Both the recovered subjects and the vaccinated subjects were likely to have T cells that recognized the "ancestral lineage" of SARS-CoV-2. This was the original strain that emerged at the beginning of the pandemic; however, the virus has mutated since December 2019, and several variants have been identified as VOCs.

The question was whether people with T cells trained to recognize the ancestral strain would also recognize the new variants. The researchers tested T cell responses from the donor groups against four prominent VOCs: Alpha (B.1.1.7), Beta (B.1.351), Gamma (P.1) and Epsilon (B.1.427/B.1.429).

The researchers found that both vaccinated individuals and the recovered patients had cross-reactive T cells that could target these variants. That is good news for anyone who has received one of the two mRNA vaccines and for anyone who has recovered from any variant of the virus.

"With this study, the underlying message is optimistic," adds Tarke. "At least, as far as the T cell response goes, your immune system is still able to recognize these new variants and your T cells will be able to respond."

Similar results reporting largely unaffected T cell reactivity has now been presented through independent studies published in Nature and Science Immunology.

Study co-author and LJI Professor Shane Crotty, Ph.D., says this research highlights the importance of enlisting T cells in fighting SARS-CoV-2.

"COVID vaccines do a fantastic job of making antibodies that stop SARS-CoV-2 infections, but some of the vaccines do less well at stopping infections from variants," Crotty says. "You can think of T cells as a backup system: If the virus gets past the antibodies—if you have vaccine T cells the T cells can probably still stop the variant coronavirus infection before you get pneumonia."

Researchers are now looking for ways to take advantage of how flexible the T cells response appears to be. With T cells already working hard to recognize SARS-CoV-2 variants, Grifoni says future "booster" shots could increase immunity by prompting the body to produce more antibodies against the variants and/or by adding additional parts of the virus recognized by T cells.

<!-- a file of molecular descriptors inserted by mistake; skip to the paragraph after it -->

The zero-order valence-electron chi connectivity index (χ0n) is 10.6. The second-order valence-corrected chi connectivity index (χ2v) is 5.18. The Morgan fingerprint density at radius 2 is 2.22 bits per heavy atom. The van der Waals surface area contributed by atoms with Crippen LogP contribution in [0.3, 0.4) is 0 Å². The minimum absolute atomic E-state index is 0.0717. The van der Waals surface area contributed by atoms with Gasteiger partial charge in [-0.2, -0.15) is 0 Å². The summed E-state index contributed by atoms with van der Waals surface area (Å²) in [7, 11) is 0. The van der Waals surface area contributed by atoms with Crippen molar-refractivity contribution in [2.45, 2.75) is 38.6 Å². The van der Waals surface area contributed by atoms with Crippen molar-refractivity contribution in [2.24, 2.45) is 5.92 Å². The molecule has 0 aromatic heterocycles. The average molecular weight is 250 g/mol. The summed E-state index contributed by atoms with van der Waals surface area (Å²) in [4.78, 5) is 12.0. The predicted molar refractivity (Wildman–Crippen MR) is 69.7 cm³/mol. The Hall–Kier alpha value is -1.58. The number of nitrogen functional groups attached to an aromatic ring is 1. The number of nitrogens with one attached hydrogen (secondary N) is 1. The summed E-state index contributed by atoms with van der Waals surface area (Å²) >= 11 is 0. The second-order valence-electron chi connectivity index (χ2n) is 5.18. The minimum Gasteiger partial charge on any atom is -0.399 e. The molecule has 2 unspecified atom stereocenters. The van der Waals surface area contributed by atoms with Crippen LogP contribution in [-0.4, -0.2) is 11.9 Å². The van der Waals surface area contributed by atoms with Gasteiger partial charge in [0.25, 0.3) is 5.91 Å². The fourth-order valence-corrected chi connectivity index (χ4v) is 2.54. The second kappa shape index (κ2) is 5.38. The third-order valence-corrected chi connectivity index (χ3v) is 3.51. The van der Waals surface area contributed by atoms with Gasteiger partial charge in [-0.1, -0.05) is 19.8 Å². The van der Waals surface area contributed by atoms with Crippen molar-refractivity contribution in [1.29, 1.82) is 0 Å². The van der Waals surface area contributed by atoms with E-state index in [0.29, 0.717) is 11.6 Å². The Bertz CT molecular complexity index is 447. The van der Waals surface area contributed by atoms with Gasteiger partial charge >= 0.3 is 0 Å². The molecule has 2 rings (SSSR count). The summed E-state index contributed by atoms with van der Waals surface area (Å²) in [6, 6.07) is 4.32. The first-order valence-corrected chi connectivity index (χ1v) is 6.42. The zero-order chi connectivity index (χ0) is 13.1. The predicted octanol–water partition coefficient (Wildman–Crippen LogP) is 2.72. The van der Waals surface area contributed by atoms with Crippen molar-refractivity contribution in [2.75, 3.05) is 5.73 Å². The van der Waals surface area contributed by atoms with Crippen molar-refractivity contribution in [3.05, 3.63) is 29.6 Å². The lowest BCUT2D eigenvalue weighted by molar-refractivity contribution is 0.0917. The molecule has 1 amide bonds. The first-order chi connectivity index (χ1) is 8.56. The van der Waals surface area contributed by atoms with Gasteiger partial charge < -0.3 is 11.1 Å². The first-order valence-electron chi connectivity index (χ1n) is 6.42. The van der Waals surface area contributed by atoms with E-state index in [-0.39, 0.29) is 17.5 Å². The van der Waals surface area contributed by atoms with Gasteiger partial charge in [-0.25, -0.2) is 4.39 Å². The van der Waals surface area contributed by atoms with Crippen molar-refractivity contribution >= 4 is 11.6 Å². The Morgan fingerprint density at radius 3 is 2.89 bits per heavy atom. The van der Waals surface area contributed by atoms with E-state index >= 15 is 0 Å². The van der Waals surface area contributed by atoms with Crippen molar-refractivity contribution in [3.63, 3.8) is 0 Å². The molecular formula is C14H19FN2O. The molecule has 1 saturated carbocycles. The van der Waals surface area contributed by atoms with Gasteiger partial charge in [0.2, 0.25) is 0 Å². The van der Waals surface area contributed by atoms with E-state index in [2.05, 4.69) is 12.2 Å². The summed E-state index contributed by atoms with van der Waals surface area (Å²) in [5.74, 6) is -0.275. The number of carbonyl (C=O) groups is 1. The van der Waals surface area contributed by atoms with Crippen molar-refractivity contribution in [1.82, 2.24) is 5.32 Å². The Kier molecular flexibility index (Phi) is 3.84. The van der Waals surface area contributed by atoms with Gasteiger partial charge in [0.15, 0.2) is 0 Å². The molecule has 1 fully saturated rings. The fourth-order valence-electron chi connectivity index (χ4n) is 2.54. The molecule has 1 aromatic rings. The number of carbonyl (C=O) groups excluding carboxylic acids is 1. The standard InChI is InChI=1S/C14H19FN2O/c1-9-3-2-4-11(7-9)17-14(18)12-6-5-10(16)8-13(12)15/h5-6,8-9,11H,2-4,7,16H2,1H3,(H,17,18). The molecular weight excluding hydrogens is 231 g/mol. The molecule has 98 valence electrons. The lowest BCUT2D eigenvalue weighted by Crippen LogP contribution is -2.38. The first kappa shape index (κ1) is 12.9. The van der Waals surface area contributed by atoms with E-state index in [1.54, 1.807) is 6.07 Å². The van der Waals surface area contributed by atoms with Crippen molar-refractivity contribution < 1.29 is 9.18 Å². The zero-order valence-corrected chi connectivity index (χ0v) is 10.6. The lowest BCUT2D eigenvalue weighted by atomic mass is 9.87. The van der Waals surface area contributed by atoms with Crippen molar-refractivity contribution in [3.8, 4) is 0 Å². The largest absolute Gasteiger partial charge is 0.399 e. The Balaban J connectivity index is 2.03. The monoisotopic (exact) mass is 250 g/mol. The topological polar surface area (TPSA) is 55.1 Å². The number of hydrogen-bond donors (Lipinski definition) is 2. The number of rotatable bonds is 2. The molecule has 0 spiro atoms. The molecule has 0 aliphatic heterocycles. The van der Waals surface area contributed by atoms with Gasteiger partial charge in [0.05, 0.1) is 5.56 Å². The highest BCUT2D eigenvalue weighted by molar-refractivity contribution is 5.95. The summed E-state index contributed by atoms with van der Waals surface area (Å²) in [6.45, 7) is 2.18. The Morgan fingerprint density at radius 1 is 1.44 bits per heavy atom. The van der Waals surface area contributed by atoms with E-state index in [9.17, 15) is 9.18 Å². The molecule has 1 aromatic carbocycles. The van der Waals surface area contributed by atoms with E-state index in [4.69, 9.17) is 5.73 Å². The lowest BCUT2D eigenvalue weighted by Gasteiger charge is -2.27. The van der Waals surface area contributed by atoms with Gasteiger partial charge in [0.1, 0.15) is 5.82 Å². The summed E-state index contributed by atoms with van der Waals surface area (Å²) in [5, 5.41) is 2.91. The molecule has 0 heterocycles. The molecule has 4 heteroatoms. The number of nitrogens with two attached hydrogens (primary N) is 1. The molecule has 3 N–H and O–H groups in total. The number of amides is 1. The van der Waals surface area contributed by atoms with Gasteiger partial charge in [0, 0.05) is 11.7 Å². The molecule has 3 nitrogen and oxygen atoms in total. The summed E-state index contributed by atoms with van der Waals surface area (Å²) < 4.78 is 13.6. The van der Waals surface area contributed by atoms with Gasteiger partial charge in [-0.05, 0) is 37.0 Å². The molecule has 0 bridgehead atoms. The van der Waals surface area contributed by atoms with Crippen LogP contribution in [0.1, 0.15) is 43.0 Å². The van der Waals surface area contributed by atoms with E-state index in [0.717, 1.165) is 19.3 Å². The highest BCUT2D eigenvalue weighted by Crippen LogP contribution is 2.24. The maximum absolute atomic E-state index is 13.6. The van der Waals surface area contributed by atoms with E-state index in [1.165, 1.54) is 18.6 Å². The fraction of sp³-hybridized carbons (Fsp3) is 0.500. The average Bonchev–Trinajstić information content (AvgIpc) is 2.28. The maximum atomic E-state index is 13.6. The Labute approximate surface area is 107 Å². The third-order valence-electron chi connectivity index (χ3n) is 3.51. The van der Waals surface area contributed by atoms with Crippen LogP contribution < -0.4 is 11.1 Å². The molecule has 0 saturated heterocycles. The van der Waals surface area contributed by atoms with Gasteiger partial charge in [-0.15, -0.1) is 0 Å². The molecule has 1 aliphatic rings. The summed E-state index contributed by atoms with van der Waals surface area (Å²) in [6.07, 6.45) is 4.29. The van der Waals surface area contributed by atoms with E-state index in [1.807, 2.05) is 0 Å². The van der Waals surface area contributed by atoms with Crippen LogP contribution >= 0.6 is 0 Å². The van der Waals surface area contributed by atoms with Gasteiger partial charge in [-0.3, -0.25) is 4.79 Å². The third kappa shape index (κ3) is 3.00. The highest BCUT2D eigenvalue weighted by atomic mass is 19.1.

"T cell epitopes are well conserved among SARS-CoV-2 variants, so incorporating T cell targets into future COVID vaccines could be a clever way to make sure future variants can't escape the vaccines," adds Crotty.

There is also the possibility that current SARS-CoV-2 research may one day lead to a universal, "pan-coronavirus" vaccine. This kind of vaccine would train the body to recognize the structural details, such as elements of the spike protein, that all coronaviruses have in common.

"This research shows that a pan-coronavirus vaccine is feasible," says Grifoni.

The group is now studying a much larger group of 12 different Variants of Concern (VOCs) and Variants of Interest (VOIs), including the Delta variant (B.1.617.2), Eta (B.1.525), Iota (B.1.526), Kappa (B.1.617.1), Lambda (C37) and the variants B.1.526.1, B.1.617.3, R1 and B.1.1.519.

Sette says he'd also like to study T cells from people who have been infected with the variants and see how those T cells react to the ancestral strain of the virus.